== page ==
I have one process running on a RHEL 6.3 machine. Somehow this is taking a longer processing time than the same process running on another machine. How is it possible to know why this process is running slow or if any other parallel running process is slowing down this process?
You could try debugging what's going on by using either
htop show the amount of resources a particular process is consuming. I would run your process like this:
/usr/bin/time myproc to see how much time it's really taking to start. This command should show the same user time but different elapse times across the 2 machines.
Once you've established that the process is taking the same "effective" amount of time on the various systems you can then use either
htop to determine what "other" processes are slowing the system down so that this process is taking longer on machineA vs. machineB.
Say I have the following script,
#!/bin/bash a=0 while [ 1 ]; do let a=a+1 (( $a==100000 )) && exit done
I then run it on unloaded system:
$ /usr/bin/time ./doit.bash 1.25user 0.10system 0:01.38elapsed 98%CPU (0avgtext+0avgdata 1272maxresident)k 0inputs+0outputs (0major+366minor)pagefaults 0swaps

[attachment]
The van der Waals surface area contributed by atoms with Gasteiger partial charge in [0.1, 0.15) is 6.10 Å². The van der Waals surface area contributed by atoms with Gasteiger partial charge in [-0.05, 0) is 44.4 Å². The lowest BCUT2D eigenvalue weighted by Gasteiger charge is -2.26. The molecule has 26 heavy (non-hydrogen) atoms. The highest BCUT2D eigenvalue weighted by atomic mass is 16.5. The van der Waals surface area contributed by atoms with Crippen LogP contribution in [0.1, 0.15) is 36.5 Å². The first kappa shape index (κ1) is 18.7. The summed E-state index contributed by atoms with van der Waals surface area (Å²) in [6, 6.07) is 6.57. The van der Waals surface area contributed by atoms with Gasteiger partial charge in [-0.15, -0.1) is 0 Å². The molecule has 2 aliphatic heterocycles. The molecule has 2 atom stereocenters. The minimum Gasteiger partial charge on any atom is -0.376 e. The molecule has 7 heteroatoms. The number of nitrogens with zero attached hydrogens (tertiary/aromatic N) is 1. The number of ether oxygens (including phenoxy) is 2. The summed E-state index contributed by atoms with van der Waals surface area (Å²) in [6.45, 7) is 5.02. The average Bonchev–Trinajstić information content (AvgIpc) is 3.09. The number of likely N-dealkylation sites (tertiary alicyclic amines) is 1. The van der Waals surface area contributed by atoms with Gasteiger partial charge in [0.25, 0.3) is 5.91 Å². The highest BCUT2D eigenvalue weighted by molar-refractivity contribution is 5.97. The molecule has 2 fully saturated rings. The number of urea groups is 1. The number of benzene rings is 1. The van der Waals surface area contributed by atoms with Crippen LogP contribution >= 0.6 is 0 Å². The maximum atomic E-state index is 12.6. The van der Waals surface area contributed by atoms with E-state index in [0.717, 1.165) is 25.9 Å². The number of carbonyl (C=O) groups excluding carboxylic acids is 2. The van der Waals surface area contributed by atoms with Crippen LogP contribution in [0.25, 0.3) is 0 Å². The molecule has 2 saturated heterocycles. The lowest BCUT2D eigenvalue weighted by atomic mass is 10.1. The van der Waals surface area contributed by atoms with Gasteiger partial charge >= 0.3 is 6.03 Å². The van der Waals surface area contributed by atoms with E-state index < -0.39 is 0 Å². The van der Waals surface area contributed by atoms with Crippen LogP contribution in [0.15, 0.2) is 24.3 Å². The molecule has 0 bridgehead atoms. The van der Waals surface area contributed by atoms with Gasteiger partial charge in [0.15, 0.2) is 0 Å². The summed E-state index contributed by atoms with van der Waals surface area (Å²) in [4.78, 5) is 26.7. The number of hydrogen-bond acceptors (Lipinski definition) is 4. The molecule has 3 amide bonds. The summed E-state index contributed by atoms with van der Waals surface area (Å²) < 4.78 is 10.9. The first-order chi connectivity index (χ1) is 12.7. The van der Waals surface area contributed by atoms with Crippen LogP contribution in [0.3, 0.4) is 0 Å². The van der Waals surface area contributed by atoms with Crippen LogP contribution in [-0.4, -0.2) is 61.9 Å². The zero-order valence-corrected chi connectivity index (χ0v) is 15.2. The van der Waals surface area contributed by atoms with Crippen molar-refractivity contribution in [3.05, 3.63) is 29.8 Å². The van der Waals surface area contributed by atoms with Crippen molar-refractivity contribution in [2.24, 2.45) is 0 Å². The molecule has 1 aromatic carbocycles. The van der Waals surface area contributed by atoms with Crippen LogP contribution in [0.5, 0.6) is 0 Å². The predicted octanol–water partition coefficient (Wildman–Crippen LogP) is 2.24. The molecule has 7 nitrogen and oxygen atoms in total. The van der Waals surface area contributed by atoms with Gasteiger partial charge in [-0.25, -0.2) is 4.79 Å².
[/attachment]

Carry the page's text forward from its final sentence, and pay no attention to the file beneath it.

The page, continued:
I then run this command to simulate some load on my box:
$ dd if=/dev/zero of=/dev/null
Repeating a run of
$ /usr/bin/time ./doit.bash 2.32user 0.20system 0:02.98elapsed 84%CPU (0avgtext+0avgdata 1268maxresident)k 0inputs+0outputs (0major+365minor)pagefaults 0swaps
You can see that
doit.bash took longer to run in both terms of the total user time and elapse time.
- run1 - (user): 1.25 seconds - (elapse): 1.38 seconds
- run2 - (user): 2.32 seconds - (elapse): 2.98 seconds
NOTE: make sure to Ctrl + C the running
dd command when you're done.
Do you have any idea if the process is CPU or IO limited? If it needs only CPU,
top is your friend. If it's IO limited, check out
vmstat -Sm 5,
iotop -od5 and
iostat -m 5. Try to figure out if the problem is caused by slow poor device performance or if there's something else running on the worse performing system.
If you don't know if it's CPU or IO limited, start with
top and look at the system IO wait value (
wa) at the top. If one or more CPUs are waiting for IO, the IO wait value will raise. If you have lots of idle, and low IO wait value, then your process is waiting for some kind of syncronization events (probably some kind of locking either locally or over network).